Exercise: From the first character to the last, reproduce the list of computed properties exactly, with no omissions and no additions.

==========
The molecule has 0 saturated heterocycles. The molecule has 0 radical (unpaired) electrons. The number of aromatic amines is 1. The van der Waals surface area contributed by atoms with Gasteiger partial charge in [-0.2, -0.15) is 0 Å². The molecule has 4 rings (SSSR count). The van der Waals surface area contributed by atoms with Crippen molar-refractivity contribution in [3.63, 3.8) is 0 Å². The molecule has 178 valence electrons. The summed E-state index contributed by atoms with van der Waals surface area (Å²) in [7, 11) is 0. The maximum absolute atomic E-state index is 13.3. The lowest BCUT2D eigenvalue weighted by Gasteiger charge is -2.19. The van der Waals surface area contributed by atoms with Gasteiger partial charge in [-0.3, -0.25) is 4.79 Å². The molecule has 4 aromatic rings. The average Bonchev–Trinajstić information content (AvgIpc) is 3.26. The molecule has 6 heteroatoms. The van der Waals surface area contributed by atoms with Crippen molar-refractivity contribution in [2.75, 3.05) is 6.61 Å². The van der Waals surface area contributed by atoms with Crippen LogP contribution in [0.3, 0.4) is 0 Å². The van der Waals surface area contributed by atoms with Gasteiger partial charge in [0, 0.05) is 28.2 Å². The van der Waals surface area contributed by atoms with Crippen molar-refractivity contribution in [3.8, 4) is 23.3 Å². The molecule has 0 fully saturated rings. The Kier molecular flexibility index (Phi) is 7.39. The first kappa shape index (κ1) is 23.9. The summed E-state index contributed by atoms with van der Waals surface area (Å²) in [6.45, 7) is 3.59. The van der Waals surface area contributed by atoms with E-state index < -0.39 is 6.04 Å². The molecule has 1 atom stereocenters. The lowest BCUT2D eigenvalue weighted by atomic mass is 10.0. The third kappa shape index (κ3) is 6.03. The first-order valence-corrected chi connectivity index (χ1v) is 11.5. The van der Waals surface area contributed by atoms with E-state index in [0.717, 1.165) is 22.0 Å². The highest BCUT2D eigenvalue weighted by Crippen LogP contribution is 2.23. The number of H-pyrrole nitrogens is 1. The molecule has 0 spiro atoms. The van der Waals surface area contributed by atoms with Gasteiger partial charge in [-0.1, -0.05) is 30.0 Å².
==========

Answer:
The molecule has 0 saturated heterocycles. The molecule has 0 radical (unpaired) electrons. The number of aromatic amines is 1. The van der Waals surface area contributed by atoms with Gasteiger partial charge in [-0.2, -0.15) is 0 Å². The molecule has 4 rings (SSSR count). The van der Waals surface area contributed by atoms with Crippen molar-refractivity contribution in [3.63, 3.8) is 0 Å². The molecule has 178 valence electrons. The summed E-state index contributed by atoms with van der Waals surface area (Å²) in [7, 11) is 0. The maximum absolute atomic E-state index is 13.3. The lowest BCUT2D eigenvalue weighted by Gasteiger charge is -2.19. The van der Waals surface area contributed by atoms with Gasteiger partial charge in [-0.3, -0.25) is 4.79 Å². The molecule has 4 aromatic rings. The average Bonchev–Trinajstić information content (AvgIpc) is 3.26. The molecule has 6 heteroatoms. The van der Waals surface area contributed by atoms with Crippen molar-refractivity contribution in [2.75, 3.05) is 6.61 Å². The van der Waals surface area contributed by atoms with Crippen LogP contribution in [0.3, 0.4) is 0 Å². The van der Waals surface area contributed by atoms with Gasteiger partial charge in [0, 0.05) is 28.2 Å². The van der Waals surface area contributed by atoms with Crippen molar-refractivity contribution in [3.8, 4) is 23.3 Å². The molecule has 0 fully saturated rings. The Kier molecular flexibility index (Phi) is 7.39. The first kappa shape index (κ1) is 23.9. The summed E-state index contributed by atoms with van der Waals surface area (Å²) in [6.45, 7) is 3.59. The van der Waals surface area contributed by atoms with E-state index < -0.39 is 6.04 Å². The molecule has 1 atom stereocenters. The lowest BCUT2D eigenvalue weighted by atomic mass is 10.0. The third kappa shape index (κ3) is 6.03. The first-order valence-corrected chi connectivity index (χ1v) is 11.5. The van der Waals surface area contributed by atoms with E-state index in [0.717, 1.165) is 22.0 Å². The highest BCUT2D eigenvalue weighted by Crippen LogP contribution is 2.23. The number of H-pyrrole nitrogens is 1. The molecule has 0 spiro atoms. The van der Waals surface area contributed by atoms with Gasteiger partial charge in [-0.1, -0.05) is 30.0 Å².